Handing over cards to teen for shopping is risky
By Erica Sandberg
December 15, 2015
What do you think about letting my 14-year-old daughter shop with my credit cards? Not in the stores, but on the computer? I’m so overwhelmed this year with personal problems that it would be a big help to give her a list. Anyway, she likes shopping (I don’t), and I can get the points on my cards. I don’t have the time, and everyone is coming to town. Thank you, Erica! — Mavis
Will you have the time to clean up any mistakes she might make? That’s the question, because you’re opening yourself up to quite a mess.
Now, I’m not against allowing a trusted individual to assist with the time-consuming task of gift-gathering. In fact, such help sounds all kinds of wonderful. Your daughter would act as your personal shopper, leaving you to concentrate on more pressing matters.
However, willingly handing over your credit card numbers also means that you would be giving your daughter express permission to borrow money from your personal account. If she runs amok, you would be liable for the damages. This is a far cry from her stealing your card and going on an unauthorized spending spree, in which case you could be removed from legal and financial responsibility.
For this reason, I do not recommend allowing access to your credit card to your minor child — or anyone else for that matter. Instead, I have a few other ideas that can make the process simple and safe.
1. Find out if your credit card issuer offers concierge service. Some cards, especially the premium products, provide shopping assistance to cardholders. If yours does, a professional can help you identify and locate presents for everyone on your list — or at least the most vexing.
2. Let your daughter “like” items. One of the best aspects of online shopping is the ability to tag items with a “heart” or similar icon or add them to a virtual cart — and you don’t need to have a credit card ready to go. Choose a retailer where your daughter can do most, if not all, of the shopping, and let her fly! You will have final say, and can then charge what you want without her getting near your plastic. If she has done a particularly good job, you may even want to reward her with something special.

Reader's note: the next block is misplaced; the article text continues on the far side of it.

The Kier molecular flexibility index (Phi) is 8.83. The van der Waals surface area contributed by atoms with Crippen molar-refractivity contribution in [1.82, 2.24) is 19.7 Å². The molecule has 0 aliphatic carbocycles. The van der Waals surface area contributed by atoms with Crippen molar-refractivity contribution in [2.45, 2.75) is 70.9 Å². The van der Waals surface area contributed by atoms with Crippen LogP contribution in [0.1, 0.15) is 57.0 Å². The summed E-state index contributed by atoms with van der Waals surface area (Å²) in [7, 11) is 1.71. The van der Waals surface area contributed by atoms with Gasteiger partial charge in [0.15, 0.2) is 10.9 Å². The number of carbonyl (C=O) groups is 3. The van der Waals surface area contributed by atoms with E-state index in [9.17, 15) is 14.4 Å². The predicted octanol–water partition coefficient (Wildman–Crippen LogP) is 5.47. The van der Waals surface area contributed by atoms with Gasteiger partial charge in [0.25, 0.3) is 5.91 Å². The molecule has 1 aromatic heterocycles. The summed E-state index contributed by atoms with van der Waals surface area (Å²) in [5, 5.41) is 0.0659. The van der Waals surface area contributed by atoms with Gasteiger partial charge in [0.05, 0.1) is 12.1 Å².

3. Consider a prepaid card. Another option is to load cash onto what looks like a credit card, but is really a prepaid card. There’s no borrowing involved and it’s not linked to money in a savings or checking account, so your credit and cash are protected. If you trust her to make savvy purchasing decisions, set some ground rules and let her shop: “Buy gifts for your cousins because you know what they like better than I do, but keep each gift to less than $25.” Most of these cards can be used just like a credit card — online or in stores — and if she loses it (or it’s stolen) the value remaining on the card may be replaced. The main downside is the fee structure, so shop carefully to keep costs down.
Or you can skip the myriad gifts altogether, and instead go for one big blowout, such as hosting a dinner at a restaurant or a party in your home. So many people place a ridiculous amount of pressure on themselves during the holiday season, and so much of it is unnecessary. Decide the amount you’re happy to spend, use the card with the best rewards to pay for it and make a plan to delete the balance quickly. Your loved ones will remember the event forever — unlike a random scarf which may just be tossed in a drawer and forgotten.